By Eddie G. Griffin (BASG)
Since no one else has the guts to ask the question, let me tread lightly then upon this holy ground of race relations. When the police can get on black people’s last nerve is exactly the way I want to frame the dilemma in the contradiction, because there is an ugly rumor that black people generally hate cops.
Let me cut to the chase at the street level. Here is a man who drives up to a black teenager and ask where he might buy some drugs.
Excuse me! The kid reached through the window and punched the white driver. “Git outta my face,” the kid said. The white man was a Fort Worth Police Department undercover agent.
Cut to the chase: The kid was charged with aggravated assault upon a police officer, and they contemplated adding the charge of attempted robbery.
I was infuriated. This happened in my neighborhood, where I teach kids to resist drugs at all cost. So, he punched the sucker in the mouth. Not exactly what I would have done, but damn near close.
It reminded me of an incident that goes all through me.
My cousin, a few years prior, was accosted in the same manner as a teenager. He was a clean kid, all his life, but he knew where there were drugs in the community, and this time he needed the money. So, he took the money from one undercover agent, went around the corner, and purchased some drugs from another undercover agent.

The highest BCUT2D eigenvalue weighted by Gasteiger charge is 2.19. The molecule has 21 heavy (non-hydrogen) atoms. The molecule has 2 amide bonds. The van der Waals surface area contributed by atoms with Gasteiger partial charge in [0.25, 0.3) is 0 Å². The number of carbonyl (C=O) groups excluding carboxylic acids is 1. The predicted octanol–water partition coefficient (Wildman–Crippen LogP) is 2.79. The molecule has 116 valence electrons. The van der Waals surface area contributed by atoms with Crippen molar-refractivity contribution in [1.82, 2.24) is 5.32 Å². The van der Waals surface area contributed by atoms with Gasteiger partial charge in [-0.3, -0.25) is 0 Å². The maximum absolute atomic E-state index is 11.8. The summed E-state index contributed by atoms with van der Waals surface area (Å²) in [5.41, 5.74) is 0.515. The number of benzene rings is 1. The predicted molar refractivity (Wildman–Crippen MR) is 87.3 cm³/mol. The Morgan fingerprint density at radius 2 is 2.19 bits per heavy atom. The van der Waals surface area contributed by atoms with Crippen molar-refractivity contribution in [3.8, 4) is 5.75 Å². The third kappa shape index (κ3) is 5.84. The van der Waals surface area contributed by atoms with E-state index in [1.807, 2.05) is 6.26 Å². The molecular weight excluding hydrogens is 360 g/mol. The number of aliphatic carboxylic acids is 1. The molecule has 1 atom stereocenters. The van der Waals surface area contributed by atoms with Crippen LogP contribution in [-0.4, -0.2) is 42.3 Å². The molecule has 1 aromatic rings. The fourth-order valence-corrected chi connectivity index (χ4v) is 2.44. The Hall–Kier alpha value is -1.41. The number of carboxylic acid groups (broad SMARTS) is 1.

I was livid. It reminded me of my first attempted robbery.
In the 1960s, white people could not freely come into the black neighborhood without knowing somebody or doing some business. Around 1963, they started bringing in drugs, at first packaged like prescriptions. We had no idea they were undercover agents.
As they created drug kingpins, our image, as wannabe Black Panthers declined, because then the debate shifted from socialism to materialism, and the endless quest for the Almighty Dollar. The pimp-hustler-drug dealer image was winning the hearts and minds of black people in the hood.